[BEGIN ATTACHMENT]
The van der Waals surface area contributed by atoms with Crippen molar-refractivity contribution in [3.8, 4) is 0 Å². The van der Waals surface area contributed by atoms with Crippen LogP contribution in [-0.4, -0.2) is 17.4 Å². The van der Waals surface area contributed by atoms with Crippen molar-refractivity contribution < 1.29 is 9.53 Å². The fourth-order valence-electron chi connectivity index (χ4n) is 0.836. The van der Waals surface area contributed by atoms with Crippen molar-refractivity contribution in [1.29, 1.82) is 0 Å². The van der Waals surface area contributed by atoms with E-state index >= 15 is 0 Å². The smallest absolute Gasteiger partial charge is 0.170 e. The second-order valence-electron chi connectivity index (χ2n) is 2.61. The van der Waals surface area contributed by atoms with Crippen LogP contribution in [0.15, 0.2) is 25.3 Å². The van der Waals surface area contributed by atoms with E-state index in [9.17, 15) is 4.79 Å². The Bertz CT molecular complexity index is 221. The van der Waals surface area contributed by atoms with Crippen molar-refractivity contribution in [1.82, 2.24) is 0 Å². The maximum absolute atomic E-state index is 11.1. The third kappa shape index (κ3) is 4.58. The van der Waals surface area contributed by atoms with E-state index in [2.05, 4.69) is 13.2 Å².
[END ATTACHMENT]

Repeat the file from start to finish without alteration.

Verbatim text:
The van der Waals surface area contributed by atoms with Crippen molar-refractivity contribution in [3.8, 4) is 0 Å². The van der Waals surface area contributed by atoms with Crippen LogP contribution in [-0.4, -0.2) is 17.4 Å². The van der Waals surface area contributed by atoms with Crippen molar-refractivity contribution < 1.29 is 9.53 Å². The fourth-order valence-electron chi connectivity index (χ4n) is 0.836. The van der Waals surface area contributed by atoms with Crippen molar-refractivity contribution in [1.29, 1.82) is 0 Å². The van der Waals surface area contributed by atoms with E-state index >= 15 is 0 Å². The smallest absolute Gasteiger partial charge is 0.170 e. The second-order valence-electron chi connectivity index (χ2n) is 2.61. The van der Waals surface area contributed by atoms with Crippen LogP contribution in [0.15, 0.2) is 25.3 Å². The van der Waals surface area contributed by atoms with E-state index in [9.17, 15) is 4.79 Å². The Bertz CT molecular complexity index is 221. The van der Waals surface area contributed by atoms with Crippen molar-refractivity contribution in [1.82, 2.24) is 0 Å². The maximum absolute atomic E-state index is 11.1. The third kappa shape index (κ3) is 4.58. The van der Waals surface area contributed by atoms with E-state index in [2.05, 4.69) is 13.2 Å².